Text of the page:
UPDATE: Vigil has cleared. The 24 is resuming regular service in both directions. https://t.co/XVFMHyCpuB (More: 15 in last 48 hours)

SFMTA Announces the 4th Annual Muni Heritage Weekend

Thursday, September 17, 2015

The San Francisco Municipal Transportation Agency (SFMTA), which operates the Municipal Railway (Muni), is inviting the public to join us on a nostalgic trip into San Francisco’s public transit past. Riders of today will be placed into the seats of yesteryear. Vintage motor, trolley buses, and trains, some that welcomed visitors during the Panama-Pacific International Exposition of 1915, will once again start their engines and transport revelers for this Fourth Annual Muni Heritage Weekend. This year the vintage buses will perform double duty as “galleries on wheels.” When passengers board, they will step into the past viewing historic photos from the SFMTA archives, some of which have never before been seen publicly. Festivities kick-off Saturday, September 26 through Sunday September 27.


The center of activity will be the San Francisco Railway Museum, which is operated by Market Street Railway, the non-profit historic preservation partner that supports SFMTA in its operation of its historic vehicle fleet. Market Street Railway will have special displays and memorabilia and rare book sales for transit and San Francisco history aficionados. 


Explore Muni’s History and Exciting Future

Exhibits on Muni’s history and future will be on display from 10 a.m. to 5 p.m. at Steuart Street and Don Chee Way, across from the Market Street Railway Museum. View historic photos, vehicles, and find out about the projects and vehicles that will carry Muni into the future.


Market Street Railway Museum

The San Francisco Railway Museum, can be accessed via the Steuart Street F Line stop, the E Line Ferry Building stop and is one block from the California Street cable car terminal. Visitors can take advantage of special sales of transit books and memorabilia. Proceeds will help to fund Market Street Railway and their ongoing historic vehicle preservation efforts. Visitors of the free museum can also see an exhibit on the Historic Trolley Festivals of the 1980s that gave birth to the F Line.


Historic Vehicles that will be Available for Rides or Display







Five historic streetcars rarely in operation will run between the Ferry Building and Pier 39. Ride Streetcars No. 1, 130, 228, 496 and 578 for free along the short Embarcadero route. For some trips, Streetcars No. 1 and 130 may run the full F Market & Wharves route.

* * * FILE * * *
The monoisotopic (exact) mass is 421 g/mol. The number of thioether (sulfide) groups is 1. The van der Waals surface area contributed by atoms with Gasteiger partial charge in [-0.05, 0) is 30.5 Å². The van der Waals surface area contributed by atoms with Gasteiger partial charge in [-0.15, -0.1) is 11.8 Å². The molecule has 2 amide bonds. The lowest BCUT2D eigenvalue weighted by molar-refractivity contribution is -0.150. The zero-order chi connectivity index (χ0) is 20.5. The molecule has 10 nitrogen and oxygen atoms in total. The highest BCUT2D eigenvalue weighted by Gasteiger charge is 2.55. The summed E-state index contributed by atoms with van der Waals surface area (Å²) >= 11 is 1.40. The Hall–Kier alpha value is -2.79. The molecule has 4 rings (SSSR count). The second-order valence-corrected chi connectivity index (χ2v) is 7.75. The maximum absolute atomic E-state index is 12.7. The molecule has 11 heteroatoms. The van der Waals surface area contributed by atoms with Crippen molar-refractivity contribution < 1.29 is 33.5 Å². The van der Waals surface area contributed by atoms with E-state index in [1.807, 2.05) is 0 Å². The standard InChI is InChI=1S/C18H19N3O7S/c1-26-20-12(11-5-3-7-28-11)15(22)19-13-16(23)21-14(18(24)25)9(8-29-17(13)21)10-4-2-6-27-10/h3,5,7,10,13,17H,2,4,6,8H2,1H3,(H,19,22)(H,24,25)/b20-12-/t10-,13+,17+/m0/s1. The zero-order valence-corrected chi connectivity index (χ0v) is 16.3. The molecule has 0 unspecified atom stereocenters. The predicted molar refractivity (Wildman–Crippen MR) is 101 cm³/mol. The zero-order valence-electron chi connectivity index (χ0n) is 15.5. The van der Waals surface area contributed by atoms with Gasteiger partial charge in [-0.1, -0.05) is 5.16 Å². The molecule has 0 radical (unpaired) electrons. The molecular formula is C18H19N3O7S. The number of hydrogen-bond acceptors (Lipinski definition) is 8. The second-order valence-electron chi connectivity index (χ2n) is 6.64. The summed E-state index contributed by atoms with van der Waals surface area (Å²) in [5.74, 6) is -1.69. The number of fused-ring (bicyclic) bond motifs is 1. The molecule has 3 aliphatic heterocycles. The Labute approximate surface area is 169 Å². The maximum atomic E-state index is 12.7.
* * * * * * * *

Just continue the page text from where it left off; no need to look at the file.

A number of historic streetcars are in service on the E Embarcadero and F Market & Wharves lines. Riders may board at F Line stops between Jones & Beach and 17th & Castro. Regular fares apply.


Streetcar No. 1: Muni’s very first streetcar, which inaugurated Muni service on December 28, 1912. Streetcar No. 1 wears Muni’s first paint scheme of gray and red, with gold trim.


Streetcar No. 130: This streetcar was part of an order for 125 cars to expand Muni service for the 1914 Panama-Pacific International Exposition. This historic streetcar is dedicated to the late Herb Caen.


Streetcar No. 496: This Melbourne car went into service in 1928 and was purchased by Muni in 1984. This car has been cosmetically restored, made wheelchair-accessible and given a GPS system. Aside from these upgrades, 496 has remained true to how it operated on the streets of Melbourne for 56 years.


Streetcar No. 228: The boat tram from Blackpool, England was one of twelve built for the English seaside resort city in 1934. This was the second boat tram acquired by Muni with the help of Market Street Railway members in 1984.


Streetcar No. 578: This 1896 streetcar is the oldest streetcar operated by a North American transit agency. Converted to a work car after the 1906 earthquake and restored by Muni crafts workers to its passenger configuration and original yellow livery in 1956 as part of the city’s commemoration of the 50th anniversary of the earthquake. No. 578 will operate between the San Francisco Railway Museum and Pier 39 along The Embarcadero.



Cable Cars


Cable Car No. 42 is a special double-end cable car built in 1906. It served the O’Farrell, Jones & Hyde line until that route was discontinued in 1954. Catch it on the California Street Cable Car Line. Regular cable car fares apply.




Several historic buses are running a loop on Market to Sutter, Sutter to Mason and Mason back to Market. Riders may board in front of the San Francisco Railway Museum on Steuart Street between Market and Mission streets. No fares – you can ride the historic buses for free.


Bus No. 776: A 1950 Marmon-Herrington trolley coach, which served virtually all of Muni’s trolley bus lines during its quarter-century of service. It is painted in its original green and cream “Wings” livery.


Bus No. 3287: Built by General Motors, purchased by Muni in 1969, and restored to its original maroon and yellow livery inspired by the cable cars.


Bus No. 5300: A 1975 Flyer trolley coach painted in the white and two-tone orange paint scheme created for Muni by famed San Francisco industrial designer Walter Landor, who also created Muni’s current logo, known to many as “the worm”.


The vintage buses will leave from the San Francisco Railway Museum on Steuart Street between Market and Mission streets, across from the Ferry Building. They will follow a circle route that loops around the Union Square area: outbound via Market, Sutter and Mason back to Market, returning inbound via Market, Spear, and Mission to Steuart.

Muni Heritage Weekend